Are lockers in middle school a rite of passage?
Just when you thought a student’s life couldn’t be more competitive, locker decor has become a thriving business. Stores across the country carry miniature rugs, wallpaper, chandeliers and flowers for an 11 year-old’s locker.
Most students will tell you that the main difference between being a “baby” in elementary school and moving on to middle school is the privacy in getting your own locker and going from class-to-class instead of spending the day in one classroom. These are significant events in a tween’s life. However, the writing is on the wall. Will the Fourth Amendment protection against an unreasonable search or seizure cover a closet or storage bin inside a student’s locker? Will there be a T.L.O. v. New Jersey II or will drug-sniffing canines have to be retrained to sniff out miniature contraband?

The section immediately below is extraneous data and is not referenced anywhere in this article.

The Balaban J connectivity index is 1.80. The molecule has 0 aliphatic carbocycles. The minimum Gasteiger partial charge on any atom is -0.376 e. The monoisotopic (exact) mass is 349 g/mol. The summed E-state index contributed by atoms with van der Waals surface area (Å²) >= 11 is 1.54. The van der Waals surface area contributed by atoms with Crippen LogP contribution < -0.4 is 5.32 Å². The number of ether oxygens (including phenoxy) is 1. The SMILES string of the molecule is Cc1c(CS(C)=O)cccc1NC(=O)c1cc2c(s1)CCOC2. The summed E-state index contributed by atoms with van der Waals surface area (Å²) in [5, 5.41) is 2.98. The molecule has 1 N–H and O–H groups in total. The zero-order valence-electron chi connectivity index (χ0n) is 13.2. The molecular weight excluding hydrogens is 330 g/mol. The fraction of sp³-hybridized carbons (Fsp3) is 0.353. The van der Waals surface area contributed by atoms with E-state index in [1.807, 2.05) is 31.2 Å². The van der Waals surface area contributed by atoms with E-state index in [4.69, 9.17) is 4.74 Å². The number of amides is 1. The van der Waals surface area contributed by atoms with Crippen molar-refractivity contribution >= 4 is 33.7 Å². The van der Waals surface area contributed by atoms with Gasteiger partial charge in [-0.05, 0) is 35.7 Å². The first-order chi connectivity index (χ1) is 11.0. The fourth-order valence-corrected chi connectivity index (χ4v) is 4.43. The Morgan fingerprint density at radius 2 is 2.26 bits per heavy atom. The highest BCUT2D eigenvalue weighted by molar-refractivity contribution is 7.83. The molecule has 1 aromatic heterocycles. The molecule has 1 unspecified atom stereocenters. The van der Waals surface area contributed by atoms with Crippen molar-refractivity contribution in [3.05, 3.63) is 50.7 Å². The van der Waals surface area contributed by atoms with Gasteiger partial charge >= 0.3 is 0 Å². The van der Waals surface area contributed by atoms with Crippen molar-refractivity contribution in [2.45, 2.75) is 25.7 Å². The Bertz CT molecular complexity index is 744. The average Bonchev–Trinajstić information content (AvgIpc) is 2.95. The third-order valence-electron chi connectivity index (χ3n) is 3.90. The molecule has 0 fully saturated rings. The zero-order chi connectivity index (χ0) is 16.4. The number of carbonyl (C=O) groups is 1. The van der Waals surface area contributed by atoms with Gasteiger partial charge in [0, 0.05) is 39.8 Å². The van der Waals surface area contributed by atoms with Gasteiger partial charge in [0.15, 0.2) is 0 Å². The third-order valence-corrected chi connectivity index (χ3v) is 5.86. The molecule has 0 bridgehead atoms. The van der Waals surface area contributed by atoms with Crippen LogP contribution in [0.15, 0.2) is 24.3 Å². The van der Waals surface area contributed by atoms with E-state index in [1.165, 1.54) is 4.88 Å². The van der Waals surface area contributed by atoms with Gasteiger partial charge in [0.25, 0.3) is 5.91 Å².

It is probably a good thing that a school locker isn’t a constitutionally protected rite of passage. Many schools have done away with them altogether in the interest of safety and crime prevention. Law enforcement and the courts are busy enough with legitimate search warrants without having to check a child’s at-school playhouse.
A debate has begun over the social and psychological issues stemming from this decorating trend. Uniforms in public school are seen as an effort to blur divisions between rich and poor. Will a student who can’t afford to outfit their locker like the one next door feel less than equal? What about being judged by your peers on another level–your design skills. Is this necessary? What happened to the inside of a locker displaying a photo of your latest crush, a Hollywood hunk or school decals? Tweens and teens have enough to deal with without adding another layer of contention. Let’s hope this trend is short-lived.